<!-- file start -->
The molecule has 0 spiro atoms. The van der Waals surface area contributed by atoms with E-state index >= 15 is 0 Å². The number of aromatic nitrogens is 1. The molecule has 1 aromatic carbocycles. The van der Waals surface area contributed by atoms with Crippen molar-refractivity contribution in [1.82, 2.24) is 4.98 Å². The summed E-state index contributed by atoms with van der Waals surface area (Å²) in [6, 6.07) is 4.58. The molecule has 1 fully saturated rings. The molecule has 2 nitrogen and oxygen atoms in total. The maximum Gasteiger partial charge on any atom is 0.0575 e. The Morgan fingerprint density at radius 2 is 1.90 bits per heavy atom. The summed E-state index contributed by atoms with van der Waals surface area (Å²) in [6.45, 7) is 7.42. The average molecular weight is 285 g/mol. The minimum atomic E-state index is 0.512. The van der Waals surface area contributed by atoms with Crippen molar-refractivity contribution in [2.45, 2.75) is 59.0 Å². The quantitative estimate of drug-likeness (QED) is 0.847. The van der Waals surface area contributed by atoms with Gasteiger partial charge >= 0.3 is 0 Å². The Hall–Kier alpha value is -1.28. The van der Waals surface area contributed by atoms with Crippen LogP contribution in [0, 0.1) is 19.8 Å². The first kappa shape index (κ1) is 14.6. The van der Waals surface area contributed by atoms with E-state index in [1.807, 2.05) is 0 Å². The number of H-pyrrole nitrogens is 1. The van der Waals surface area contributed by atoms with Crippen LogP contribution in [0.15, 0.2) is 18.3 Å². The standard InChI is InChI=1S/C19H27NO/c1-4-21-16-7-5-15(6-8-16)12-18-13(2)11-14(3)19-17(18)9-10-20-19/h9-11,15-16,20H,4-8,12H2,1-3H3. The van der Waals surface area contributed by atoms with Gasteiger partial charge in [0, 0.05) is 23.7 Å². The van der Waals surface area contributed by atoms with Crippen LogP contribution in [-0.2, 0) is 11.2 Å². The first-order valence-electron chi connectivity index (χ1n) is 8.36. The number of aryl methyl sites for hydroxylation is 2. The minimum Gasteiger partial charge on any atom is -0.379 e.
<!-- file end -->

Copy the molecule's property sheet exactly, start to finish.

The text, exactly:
The molecule has 0 spiro atoms. The van der Waals surface area contributed by atoms with E-state index >= 15 is 0 Å². The number of aromatic nitrogens is 1. The molecule has 1 aromatic carbocycles. The van der Waals surface area contributed by atoms with Crippen molar-refractivity contribution in [1.82, 2.24) is 4.98 Å². The summed E-state index contributed by atoms with van der Waals surface area (Å²) in [6, 6.07) is 4.58. The molecule has 1 fully saturated rings. The molecule has 2 nitrogen and oxygen atoms in total. The maximum Gasteiger partial charge on any atom is 0.0575 e. The Morgan fingerprint density at radius 2 is 1.90 bits per heavy atom. The summed E-state index contributed by atoms with van der Waals surface area (Å²) in [6.45, 7) is 7.42. The average molecular weight is 285 g/mol. The minimum atomic E-state index is 0.512. The van der Waals surface area contributed by atoms with Crippen molar-refractivity contribution in [2.45, 2.75) is 59.0 Å². The quantitative estimate of drug-likeness (QED) is 0.847. The van der Waals surface area contributed by atoms with Gasteiger partial charge >= 0.3 is 0 Å². The Hall–Kier alpha value is -1.28. The van der Waals surface area contributed by atoms with Crippen LogP contribution in [0, 0.1) is 19.8 Å². The first kappa shape index (κ1) is 14.6. The van der Waals surface area contributed by atoms with E-state index in [1.807, 2.05) is 0 Å². The number of H-pyrrole nitrogens is 1. The van der Waals surface area contributed by atoms with Crippen LogP contribution in [0.15, 0.2) is 18.3 Å². The standard InChI is InChI=1S/C19H27NO/c1-4-21-16-7-5-15(6-8-16)12-18-13(2)11-14(3)19-17(18)9-10-20-19/h9-11,15-16,20H,4-8,12H2,1-3H3. The van der Waals surface area contributed by atoms with Gasteiger partial charge in [0, 0.05) is 23.7 Å². The van der Waals surface area contributed by atoms with Crippen LogP contribution in [-0.2, 0) is 11.2 Å². The first-order valence-electron chi connectivity index (χ1n) is 8.36. The number of aryl methyl sites for hydroxylation is 2. The minimum Gasteiger partial charge on any atom is -0.379 e.